What Exactly are Saturated Fats and Do They Play a Role in Diabetes?
There are two main categories when it comes to fat in our diet: saturated and unsaturated fats. Fat is made up of carbon, hydrogen and oxygen molecules.
The chemical structure distinguishes saturated fat from unsaturated fat. Saturated fat contains no double bonds between carbon molecules as they are “saturated” with hydrogen molecules. Saturated fat is a naturally occurring fat that is typically solid at room temperature.
Saturated fat has achieved much attention due to its connection with heart disease. Saturated fat can increase blood cholesterol levels and LDL cholesterol (commonly referred to as the “bad cholesterol”) when consumed excessively. Elevated LDL cholesterol raises the risk of heart disease, which is twice as common among those with diabetes.
While saturated fat is mostly from animal sources, it is also found in plants. Animal sources of saturated fat include full fat dairy (such a whole milk, butter, ice cream and cheese), lard, beef, pork and poultry with skin. Plant sources of saturated fat include palm and coconut oils.
Different organizations vary slightly in their recommendations for daily saturated fat intake. The American Heart Association recommends saturated fat intake not exceeding 5-6% of your total calories per day, while the American Diabetes Association recommends less than 10% of your total calories per day. According to The National Institute of Health, if you have an elevated blood cholesterol or elevated LDL cholesterol, saturated fat intake should not exceed 7% of your total calories per day.
Saturated fat can be found on a nutrition label under Total Fat and is listed in grams. Here are a few examples of how many grams of saturated fat a person can eat based on consuming 2,000 calories per day.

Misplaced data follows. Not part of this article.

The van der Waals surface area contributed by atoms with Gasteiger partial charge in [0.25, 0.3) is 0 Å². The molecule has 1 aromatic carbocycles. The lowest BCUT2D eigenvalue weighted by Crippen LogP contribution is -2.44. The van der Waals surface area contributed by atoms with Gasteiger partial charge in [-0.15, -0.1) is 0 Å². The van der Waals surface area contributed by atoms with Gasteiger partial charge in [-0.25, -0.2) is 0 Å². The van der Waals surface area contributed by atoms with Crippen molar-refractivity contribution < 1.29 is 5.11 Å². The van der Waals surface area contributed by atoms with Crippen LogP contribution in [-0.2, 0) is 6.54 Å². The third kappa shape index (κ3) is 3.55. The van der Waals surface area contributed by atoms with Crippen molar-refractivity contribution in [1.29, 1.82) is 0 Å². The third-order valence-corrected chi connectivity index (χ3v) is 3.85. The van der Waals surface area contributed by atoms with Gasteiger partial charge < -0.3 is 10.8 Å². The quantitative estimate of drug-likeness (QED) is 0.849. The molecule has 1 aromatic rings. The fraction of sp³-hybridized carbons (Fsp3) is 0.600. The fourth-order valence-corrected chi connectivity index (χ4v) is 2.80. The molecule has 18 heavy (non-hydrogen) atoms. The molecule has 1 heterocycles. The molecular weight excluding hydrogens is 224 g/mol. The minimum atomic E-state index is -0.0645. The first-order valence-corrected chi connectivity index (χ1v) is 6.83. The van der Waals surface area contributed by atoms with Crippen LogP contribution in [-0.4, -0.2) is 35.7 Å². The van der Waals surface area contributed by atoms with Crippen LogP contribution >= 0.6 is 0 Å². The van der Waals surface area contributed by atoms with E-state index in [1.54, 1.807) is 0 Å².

5% saturated fat: 11 grams
6% saturated fat: 13 grams
7% saturated fat: 15 grams
10% saturated fat: 22 grams
A diet high in Total Fat (greater than 35% of total calories), over time, has been connected with the development of insulin resistance, which plays a major role in the pathogenesis of type 2 diabetes. Saturated fat, in particular, has been pointed at having a negative affect on insulin sensitivity.
Quality of fat intake may be more important than the amount of fat. Monounsaturated fats, when eaten in place of saturated fats, may have beneficial effects on blood sugar control and heart disease risk factors.
Recent research in European countries reported some forms of saturated fat might be protective against the development of type 2 diabetes. The length of the saturated fatty acid chain found in dairy foods, such as yogurt and cheese, may act differently in the body than the saturated fatty acid chain found in red meats. At this time, more research and studies are necessary before new recommendations can be made.
Saturated fat intake can be reduced by choosing low fat or fat free dairy foods, fats that are liquid at room temperature, trimming visible fat from meats, removing skin from poultry, and choosing lean cuts of meat (cuts of meat with the word round or loin in the name are typically leaner). Replace foods high in saturated fats with foods rich in monounsaturated fats such as olive oil, canola oil, peanut oil and avocados.
Remember, no matter what type of fat you are consuming, fat is a concentrated source of calories, providing 9 calories per gram of fat (carbohydrate and protein each have 4 calories per gram). While fat does not contain carbohydrates, portion control is still important so that intake of excess calories is avoided!
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